IRS watchdog very worried about this year’s filing season

Internal IRS watchdog, National Taxpayer Advocate Erin M. Collins, said in a report on the 2021 tax filing season that she is “deeply concerned” about this years filing season because of how many problems there were in 2021. 

“There is no way to sugarcoat the year 2021 in tax administration,” Collins wrote in her congressional report released Wednesday. “The year 2021 provided no shortage of taxpayer problems.”

In 2021, she reported that tens of millions of individual returns were delayed and that only 80% of taxpayers received refunds.

The report detailed the IRS’s double duty in 2021, including handling the distribution of 478 million stimulus payments, also known as Economic Impact Payments, amounting to more than $800 billion, as well as more than $93 billion in advance child tax credit payments sent to over 36 million families.

Too much to do, not enough time and personnel

“Budget cuts, an aging workforce, and often complicated hiring processes have left the IRS severely understaffed and unable to adequately recruit, hire, and train much-needed new employees,” the report stated. In addition, inadequately trained employees could give taxpayers “incorrect information, make erroneous determinations, or record inaccurate information in IRS databases.”

As of late December, an audit found the IRS had 6 million unprocessed original individual returns, 2.3 million unprocessed amended individual returns, over 2 million unprocessed employer’s quarterly tax returns, and nearly 5 million pieces of taxpayer correspondence.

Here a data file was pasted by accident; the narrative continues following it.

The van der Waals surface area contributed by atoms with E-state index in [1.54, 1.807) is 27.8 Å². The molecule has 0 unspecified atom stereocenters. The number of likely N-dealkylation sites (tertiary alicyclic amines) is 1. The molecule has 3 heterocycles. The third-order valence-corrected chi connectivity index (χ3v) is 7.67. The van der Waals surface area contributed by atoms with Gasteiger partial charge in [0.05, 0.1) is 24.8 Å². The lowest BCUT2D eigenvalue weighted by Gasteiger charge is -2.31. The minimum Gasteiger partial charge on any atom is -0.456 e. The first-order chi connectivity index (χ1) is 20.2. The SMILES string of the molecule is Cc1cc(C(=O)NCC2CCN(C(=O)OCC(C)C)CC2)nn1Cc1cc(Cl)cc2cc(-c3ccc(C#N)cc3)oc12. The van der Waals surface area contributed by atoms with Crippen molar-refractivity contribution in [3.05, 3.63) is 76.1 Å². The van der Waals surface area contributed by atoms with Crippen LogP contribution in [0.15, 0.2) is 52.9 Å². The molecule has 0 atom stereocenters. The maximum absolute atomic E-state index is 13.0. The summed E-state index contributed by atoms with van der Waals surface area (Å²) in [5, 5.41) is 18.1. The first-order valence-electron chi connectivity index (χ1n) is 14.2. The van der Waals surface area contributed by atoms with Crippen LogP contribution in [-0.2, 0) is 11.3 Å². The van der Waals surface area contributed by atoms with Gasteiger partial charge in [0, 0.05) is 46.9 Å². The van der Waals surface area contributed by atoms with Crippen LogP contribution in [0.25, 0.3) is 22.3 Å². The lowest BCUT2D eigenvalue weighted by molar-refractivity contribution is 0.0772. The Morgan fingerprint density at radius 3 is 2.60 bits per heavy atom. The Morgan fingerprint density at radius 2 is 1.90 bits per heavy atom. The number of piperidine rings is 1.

“Earned Income Tax Credit (EITC) benefits are worth up to $6,660, Child Tax Credit benefits [were] worth up to $2,000 per qualifying child under tax year 2020 rules, and RRCs are potentially worth several thousand dollars for families who did not receive some or all of their EIPs,” the report stated.

“Millions of taxpayers rely on the benefits from these programs to pay their basic living expenses, and when refunds are substantially delayed, the financial impact can range from mild inconvenience to severe financial hardship,” it added.

Playing catch-up

The expanded child tax credit was not extended to 2022 so far, which could give the IRS some time to catch up on the backlog.

A plan to hire tens of thousands of new IRS agents as part of the Build Back Better act was not signed into law, as some feared it could lead to more aggressive audits by the agency.

But more refund delays are expected this year, and filing mistakes because of the advance child tax credit payments will likely be more frequent on the part of taxpayers who may not understand that they received much of the tax credit during the year rather than as a larger refund.

Tax brackets were adjusted for inflation, and no major tax cuts or increases were enacted during the 2021 legislative year.

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